the unfailing love of the Lord fills the earth.

The New King James Version speaks of the “goodness of the Lord”:

For the word of the Lord is right,
And all His work is done in truth.
He loves righteousness and justice;
The earth is full of the goodness of the Lord.

Without question, the goodness of God surrounds us and sustains us every day. The Psalmist reiterates this truth:

Psalm 27:13 (KJV)

I had fainted unless I had believed to see the goodness of the Lord in the land of the living

The Holman Standard Bible boldly declares:

Psalm 31:19

How great is Your goodness that You have stored up for those who fear You and accomplished in the sight of everyone for those who take refuge in You.

God’s goodness toward us is expressed in Jesus Christ, who acknowledged that there is no one good except the Father. The very essence of God is goodness which believers personalize when we proclaim: “Oh, my goodness! Oh, my gracious! Oh, my goodness, gracious, Lord!”

The lyrics to this original song also speak of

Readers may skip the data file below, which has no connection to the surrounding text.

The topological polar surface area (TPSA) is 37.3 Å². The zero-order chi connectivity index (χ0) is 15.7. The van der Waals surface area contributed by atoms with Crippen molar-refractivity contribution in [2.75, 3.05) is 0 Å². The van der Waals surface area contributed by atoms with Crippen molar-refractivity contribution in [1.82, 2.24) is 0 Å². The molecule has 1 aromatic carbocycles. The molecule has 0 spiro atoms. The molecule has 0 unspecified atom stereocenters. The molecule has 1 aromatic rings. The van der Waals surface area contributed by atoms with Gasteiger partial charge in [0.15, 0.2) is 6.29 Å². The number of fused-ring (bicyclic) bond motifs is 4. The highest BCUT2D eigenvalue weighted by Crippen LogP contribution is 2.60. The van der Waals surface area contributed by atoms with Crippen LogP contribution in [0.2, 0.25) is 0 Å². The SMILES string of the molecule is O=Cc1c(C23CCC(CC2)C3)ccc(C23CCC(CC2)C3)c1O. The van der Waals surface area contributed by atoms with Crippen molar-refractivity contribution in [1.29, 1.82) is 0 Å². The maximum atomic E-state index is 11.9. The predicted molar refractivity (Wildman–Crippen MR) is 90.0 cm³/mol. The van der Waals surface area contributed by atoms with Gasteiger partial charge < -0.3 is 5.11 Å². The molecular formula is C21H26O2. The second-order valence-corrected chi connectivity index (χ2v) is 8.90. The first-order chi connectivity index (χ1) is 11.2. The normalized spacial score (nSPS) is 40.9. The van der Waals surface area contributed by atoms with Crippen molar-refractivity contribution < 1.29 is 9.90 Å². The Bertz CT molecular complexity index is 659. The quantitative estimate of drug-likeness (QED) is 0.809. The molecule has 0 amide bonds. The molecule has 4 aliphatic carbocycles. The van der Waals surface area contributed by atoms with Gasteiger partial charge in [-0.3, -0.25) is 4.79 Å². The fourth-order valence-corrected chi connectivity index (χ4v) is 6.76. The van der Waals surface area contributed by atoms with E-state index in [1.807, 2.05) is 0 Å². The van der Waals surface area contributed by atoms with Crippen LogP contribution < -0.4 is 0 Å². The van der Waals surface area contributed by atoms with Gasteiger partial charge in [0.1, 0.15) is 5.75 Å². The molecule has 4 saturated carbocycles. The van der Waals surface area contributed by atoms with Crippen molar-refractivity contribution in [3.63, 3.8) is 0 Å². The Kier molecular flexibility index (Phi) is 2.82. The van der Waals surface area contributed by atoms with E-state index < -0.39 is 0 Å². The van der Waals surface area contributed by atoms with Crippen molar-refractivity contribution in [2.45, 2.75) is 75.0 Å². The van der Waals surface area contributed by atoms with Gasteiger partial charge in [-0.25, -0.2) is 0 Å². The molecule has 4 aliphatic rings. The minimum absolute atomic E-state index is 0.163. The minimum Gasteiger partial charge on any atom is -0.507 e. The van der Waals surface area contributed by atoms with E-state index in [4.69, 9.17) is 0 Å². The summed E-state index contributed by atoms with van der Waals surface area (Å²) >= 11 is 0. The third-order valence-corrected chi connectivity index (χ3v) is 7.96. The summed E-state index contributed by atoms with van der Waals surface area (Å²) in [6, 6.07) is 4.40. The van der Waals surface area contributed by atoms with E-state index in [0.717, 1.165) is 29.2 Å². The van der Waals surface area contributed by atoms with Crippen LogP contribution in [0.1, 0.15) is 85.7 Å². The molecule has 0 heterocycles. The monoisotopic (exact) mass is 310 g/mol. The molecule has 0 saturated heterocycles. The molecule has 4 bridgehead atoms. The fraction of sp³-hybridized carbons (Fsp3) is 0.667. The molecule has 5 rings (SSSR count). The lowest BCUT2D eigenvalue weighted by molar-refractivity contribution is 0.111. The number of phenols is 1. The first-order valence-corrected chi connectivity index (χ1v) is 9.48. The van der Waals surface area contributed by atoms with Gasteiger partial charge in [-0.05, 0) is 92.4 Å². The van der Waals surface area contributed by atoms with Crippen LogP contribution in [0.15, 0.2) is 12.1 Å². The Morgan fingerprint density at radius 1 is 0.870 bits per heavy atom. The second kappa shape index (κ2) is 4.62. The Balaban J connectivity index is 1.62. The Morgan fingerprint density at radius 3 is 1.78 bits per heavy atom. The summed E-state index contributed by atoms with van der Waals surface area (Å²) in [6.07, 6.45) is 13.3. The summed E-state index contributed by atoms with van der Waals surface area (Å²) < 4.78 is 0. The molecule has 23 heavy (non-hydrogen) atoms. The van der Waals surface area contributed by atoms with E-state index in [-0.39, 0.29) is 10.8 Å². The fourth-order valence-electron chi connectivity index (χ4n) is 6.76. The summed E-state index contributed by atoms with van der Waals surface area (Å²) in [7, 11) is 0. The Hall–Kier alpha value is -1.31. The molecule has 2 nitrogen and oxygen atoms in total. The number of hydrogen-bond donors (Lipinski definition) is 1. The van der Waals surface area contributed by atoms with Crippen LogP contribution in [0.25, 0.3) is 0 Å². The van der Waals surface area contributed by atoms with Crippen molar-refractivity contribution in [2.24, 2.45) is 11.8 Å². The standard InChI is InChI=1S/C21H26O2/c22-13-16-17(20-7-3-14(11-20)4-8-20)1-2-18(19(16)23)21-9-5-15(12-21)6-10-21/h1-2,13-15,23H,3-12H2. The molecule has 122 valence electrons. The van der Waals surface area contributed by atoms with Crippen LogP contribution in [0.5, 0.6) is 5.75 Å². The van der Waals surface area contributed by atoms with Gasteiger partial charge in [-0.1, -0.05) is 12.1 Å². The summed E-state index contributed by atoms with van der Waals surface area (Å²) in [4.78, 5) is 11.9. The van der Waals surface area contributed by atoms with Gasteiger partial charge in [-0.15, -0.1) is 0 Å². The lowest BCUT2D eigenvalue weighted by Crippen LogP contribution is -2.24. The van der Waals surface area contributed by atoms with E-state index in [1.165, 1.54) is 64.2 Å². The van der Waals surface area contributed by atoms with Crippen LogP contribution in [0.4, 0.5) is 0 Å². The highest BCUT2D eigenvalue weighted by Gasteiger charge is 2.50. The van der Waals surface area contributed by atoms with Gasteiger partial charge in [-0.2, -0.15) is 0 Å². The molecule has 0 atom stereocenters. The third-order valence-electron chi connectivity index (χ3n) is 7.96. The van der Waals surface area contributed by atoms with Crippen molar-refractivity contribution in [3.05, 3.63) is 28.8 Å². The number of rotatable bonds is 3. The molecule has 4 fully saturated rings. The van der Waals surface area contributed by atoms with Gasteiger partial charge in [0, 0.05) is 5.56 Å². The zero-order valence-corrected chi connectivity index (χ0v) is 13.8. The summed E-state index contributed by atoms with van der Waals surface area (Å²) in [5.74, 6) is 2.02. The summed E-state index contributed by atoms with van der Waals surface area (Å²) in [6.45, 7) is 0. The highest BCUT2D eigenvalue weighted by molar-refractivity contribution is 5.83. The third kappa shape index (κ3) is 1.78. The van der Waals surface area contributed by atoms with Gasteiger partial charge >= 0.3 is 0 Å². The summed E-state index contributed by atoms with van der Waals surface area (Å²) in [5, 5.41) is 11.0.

The Goodness of the Father

For the goodness of the Father ever abides with us.

From his goodness flows his favor,

O, taste and see that the Lord is good.

He has promised goodness to his servants,

He has clothed us with salvation.

Let us rejoice in His goodness, and declare that only the Lord, our God, is good.

 

O how good, He’s so good, beyond compare,

Exquisite and rare, He’s so good.

O how good, He’s so good,

Come join with me: O, taste and see that the Lord is good.

Romans 2:4 (NKJV) raises this question regarding God’s goodness:

Or do you despise the riches of His goodness, forbearance, and longsuffering, not knowing that the goodness of God leads you to repentance?

The lyrics to another song also ask the same question and provide answers:

Don’t you know the goodness of God leads us to repentance?